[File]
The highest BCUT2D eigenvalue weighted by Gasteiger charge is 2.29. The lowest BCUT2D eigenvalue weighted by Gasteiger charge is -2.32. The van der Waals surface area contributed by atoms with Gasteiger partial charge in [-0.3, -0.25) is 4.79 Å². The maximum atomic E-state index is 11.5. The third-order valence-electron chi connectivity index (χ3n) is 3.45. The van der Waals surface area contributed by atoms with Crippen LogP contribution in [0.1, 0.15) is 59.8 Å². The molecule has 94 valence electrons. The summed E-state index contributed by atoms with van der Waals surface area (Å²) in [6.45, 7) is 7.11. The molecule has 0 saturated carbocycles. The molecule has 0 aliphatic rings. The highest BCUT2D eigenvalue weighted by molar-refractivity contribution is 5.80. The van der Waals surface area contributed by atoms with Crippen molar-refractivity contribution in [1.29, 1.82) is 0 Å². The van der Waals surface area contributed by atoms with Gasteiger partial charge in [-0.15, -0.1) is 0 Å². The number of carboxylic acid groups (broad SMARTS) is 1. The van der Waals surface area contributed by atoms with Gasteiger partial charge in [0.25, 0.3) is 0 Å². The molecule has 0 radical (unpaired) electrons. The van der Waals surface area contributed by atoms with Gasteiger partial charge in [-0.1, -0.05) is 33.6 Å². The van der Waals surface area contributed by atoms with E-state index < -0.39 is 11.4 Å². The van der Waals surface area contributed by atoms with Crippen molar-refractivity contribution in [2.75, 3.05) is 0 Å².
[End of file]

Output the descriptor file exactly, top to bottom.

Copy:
The highest BCUT2D eigenvalue weighted by Gasteiger charge is 2.29. The lowest BCUT2D eigenvalue weighted by Gasteiger charge is -2.32. The van der Waals surface area contributed by atoms with Gasteiger partial charge in [-0.3, -0.25) is 4.79 Å². The maximum atomic E-state index is 11.5. The third-order valence-electron chi connectivity index (χ3n) is 3.45. The van der Waals surface area contributed by atoms with Crippen LogP contribution in [0.1, 0.15) is 59.8 Å². The molecule has 94 valence electrons. The summed E-state index contributed by atoms with van der Waals surface area (Å²) in [6.45, 7) is 7.11. The molecule has 0 saturated carbocycles. The molecule has 0 aliphatic rings. The highest BCUT2D eigenvalue weighted by molar-refractivity contribution is 5.80. The van der Waals surface area contributed by atoms with Crippen molar-refractivity contribution in [1.29, 1.82) is 0 Å². The van der Waals surface area contributed by atoms with Gasteiger partial charge in [-0.15, -0.1) is 0 Å². The number of carboxylic acid groups (broad SMARTS) is 1. The van der Waals surface area contributed by atoms with Gasteiger partial charge in [0.25, 0.3) is 0 Å². The molecule has 0 radical (unpaired) electrons. The van der Waals surface area contributed by atoms with Gasteiger partial charge in [-0.1, -0.05) is 33.6 Å². The van der Waals surface area contributed by atoms with E-state index < -0.39 is 11.4 Å². The van der Waals surface area contributed by atoms with Crippen molar-refractivity contribution in [2.75, 3.05) is 0 Å².